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Semi-OT: Any experts on solid state lasers?

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  • #16
    Diode lasers especially blue light and others related are extremely hazardous to your eyesight. Damage occurs so fast the blink can not help prevent damage. Do the research before you need the white cane.
    Retired - Journeyman Refrigeration Pipefitter - Master Electrician - Fine Line Automation CNC 4x4 Router

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    • #17
      Looking at the title of this thread, we had a resident laser expert, "Macona" but he hasn't posted in a long time. I miss his posts.

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      • #18
        You need to get your hands on a copy of ANSI Z136.1. This is all the basics of laser safety. Read it carefully.
        Last edited by IkeHarris; 02-26-2020, 12:42 PM.

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        • #19
          Sorry I'm getting to this late, but did you figure out if your laser just appears dim because of a low duty cycle, or does it completely shut off? Can you play with the laser on its own to see if it just appears dim because it's only on a tiny percentage of the time (at 60 revolutions per second it would only be .06%)? It's also possible that your laser doesn't like to run at short pulses, so getting a laser designed to be pulsed might work better.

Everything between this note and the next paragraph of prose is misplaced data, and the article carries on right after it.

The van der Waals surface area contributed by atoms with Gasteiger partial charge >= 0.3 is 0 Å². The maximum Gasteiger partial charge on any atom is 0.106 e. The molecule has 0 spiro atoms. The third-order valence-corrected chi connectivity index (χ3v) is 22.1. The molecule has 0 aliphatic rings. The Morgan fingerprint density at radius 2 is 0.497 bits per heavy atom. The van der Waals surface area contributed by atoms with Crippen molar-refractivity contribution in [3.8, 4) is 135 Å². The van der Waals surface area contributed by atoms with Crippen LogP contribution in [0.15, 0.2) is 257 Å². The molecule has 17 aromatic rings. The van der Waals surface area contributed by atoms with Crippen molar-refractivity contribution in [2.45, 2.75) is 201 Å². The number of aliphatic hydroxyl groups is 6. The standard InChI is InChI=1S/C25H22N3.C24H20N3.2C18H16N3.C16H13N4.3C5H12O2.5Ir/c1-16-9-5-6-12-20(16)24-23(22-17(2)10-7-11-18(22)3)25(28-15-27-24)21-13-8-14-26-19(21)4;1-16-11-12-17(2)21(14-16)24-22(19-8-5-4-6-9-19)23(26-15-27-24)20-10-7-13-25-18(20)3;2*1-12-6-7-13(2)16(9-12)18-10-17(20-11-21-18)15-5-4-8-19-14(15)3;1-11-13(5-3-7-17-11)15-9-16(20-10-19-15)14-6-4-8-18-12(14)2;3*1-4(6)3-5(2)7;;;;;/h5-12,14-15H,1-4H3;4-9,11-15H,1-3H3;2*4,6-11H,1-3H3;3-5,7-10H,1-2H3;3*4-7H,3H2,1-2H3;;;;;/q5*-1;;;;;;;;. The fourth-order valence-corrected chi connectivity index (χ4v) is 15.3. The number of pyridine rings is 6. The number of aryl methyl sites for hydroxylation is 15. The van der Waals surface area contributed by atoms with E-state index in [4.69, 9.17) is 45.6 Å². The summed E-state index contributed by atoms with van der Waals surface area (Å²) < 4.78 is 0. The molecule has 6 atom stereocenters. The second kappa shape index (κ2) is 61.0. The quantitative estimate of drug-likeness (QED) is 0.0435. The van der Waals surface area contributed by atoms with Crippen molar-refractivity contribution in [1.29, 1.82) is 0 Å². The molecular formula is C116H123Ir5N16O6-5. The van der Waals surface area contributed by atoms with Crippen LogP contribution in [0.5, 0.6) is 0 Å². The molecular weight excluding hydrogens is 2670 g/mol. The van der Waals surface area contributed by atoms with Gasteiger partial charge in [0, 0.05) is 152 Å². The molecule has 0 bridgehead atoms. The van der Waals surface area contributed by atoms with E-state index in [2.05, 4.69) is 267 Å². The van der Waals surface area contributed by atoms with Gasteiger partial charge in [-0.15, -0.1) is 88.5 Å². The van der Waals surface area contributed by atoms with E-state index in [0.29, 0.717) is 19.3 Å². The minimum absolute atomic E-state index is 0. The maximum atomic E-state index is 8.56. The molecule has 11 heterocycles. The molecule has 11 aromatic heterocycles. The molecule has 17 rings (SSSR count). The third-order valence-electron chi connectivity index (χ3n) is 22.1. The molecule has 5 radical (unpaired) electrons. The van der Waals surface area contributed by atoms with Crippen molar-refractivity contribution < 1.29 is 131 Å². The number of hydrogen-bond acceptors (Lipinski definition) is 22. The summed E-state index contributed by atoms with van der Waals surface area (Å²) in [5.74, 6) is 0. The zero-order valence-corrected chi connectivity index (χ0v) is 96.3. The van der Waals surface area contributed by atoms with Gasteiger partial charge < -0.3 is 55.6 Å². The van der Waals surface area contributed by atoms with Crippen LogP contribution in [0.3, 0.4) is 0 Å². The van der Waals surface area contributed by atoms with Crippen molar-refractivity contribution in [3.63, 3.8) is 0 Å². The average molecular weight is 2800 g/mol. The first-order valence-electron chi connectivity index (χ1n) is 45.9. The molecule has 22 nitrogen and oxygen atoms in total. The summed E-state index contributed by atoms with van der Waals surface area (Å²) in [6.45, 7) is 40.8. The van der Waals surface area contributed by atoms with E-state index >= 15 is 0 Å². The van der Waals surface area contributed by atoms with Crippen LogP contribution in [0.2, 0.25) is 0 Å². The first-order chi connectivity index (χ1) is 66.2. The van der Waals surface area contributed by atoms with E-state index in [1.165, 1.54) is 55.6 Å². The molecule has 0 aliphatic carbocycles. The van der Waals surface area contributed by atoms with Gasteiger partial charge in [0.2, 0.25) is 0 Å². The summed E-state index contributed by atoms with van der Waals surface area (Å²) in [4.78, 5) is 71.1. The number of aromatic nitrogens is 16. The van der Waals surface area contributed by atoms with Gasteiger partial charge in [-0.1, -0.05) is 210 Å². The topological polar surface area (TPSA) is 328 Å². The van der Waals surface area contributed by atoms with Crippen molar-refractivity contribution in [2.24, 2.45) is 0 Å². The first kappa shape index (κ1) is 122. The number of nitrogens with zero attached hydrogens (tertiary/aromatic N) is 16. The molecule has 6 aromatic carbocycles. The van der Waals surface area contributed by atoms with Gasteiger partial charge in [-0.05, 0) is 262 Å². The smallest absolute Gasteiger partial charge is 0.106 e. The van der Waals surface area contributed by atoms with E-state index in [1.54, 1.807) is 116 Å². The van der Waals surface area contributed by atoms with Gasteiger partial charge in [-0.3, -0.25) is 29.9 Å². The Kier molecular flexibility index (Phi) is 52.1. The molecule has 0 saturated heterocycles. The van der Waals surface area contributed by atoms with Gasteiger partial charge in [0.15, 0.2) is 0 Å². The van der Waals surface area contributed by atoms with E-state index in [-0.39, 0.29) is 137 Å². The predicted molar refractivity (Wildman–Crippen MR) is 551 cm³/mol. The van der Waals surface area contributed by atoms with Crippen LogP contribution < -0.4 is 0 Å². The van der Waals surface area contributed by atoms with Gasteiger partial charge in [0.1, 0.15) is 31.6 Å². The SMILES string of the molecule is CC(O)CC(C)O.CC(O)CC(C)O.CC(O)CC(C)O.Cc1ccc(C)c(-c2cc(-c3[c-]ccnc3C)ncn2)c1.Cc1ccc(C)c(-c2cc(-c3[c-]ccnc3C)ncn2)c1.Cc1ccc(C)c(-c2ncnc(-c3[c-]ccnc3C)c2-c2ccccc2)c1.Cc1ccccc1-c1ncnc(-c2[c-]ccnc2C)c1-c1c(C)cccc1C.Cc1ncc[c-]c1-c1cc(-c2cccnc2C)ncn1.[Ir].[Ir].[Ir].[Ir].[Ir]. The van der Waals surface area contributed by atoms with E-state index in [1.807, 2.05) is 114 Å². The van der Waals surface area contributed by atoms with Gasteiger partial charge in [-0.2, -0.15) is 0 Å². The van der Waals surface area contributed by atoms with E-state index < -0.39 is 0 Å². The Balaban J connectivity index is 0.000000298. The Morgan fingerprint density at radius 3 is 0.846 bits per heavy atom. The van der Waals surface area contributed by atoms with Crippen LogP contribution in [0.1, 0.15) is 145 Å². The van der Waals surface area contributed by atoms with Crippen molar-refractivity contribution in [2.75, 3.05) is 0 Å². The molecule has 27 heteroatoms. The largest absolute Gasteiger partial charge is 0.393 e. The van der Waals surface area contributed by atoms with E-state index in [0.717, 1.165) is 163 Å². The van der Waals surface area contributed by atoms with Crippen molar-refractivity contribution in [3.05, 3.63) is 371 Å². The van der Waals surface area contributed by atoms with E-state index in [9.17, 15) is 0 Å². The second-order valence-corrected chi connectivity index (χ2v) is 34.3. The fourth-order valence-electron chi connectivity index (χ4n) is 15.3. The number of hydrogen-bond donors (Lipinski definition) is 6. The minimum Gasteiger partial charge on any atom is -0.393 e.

How many sides does your mirror have? If it turns out that a low duty cycle is causing it to be dim than you can increase the number of sides on it.

          Solid state lasers generally have an additional step required to get them to shine. Original ruby lasers basically had the flash from a camera, but there are other ways to do it now. I doubt that they will work better than diode lasers at the speeds you are looking for, but maybe. You can also just go buy higher powered diode lasers, although I can't speak to the safety of any of it.

          Edit: Take the pulsed laser bit with a grain of salt. The only ones I found were IR lasers.
          Last edited by AssertiveWall; 03-09-2020, 09:22 PM.

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          • #20
            The other thing to look at is your MOSFET and gate driver. Not all MOSFETs are created equal in respect to how fast they can turn on. You also need a good stiff gate drive to turn it on fast. If you have access to an oscilloscope, look at the output pulse to see how fast it is actually turning on.

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            • #21
              This thread makes wonder how my little Laser Sndway 150 meter distance measurement unit works. $63 oneBay, here: https://www.ebay.com/itm/SNDWAY-150M...4AAOSwE~pdAK9A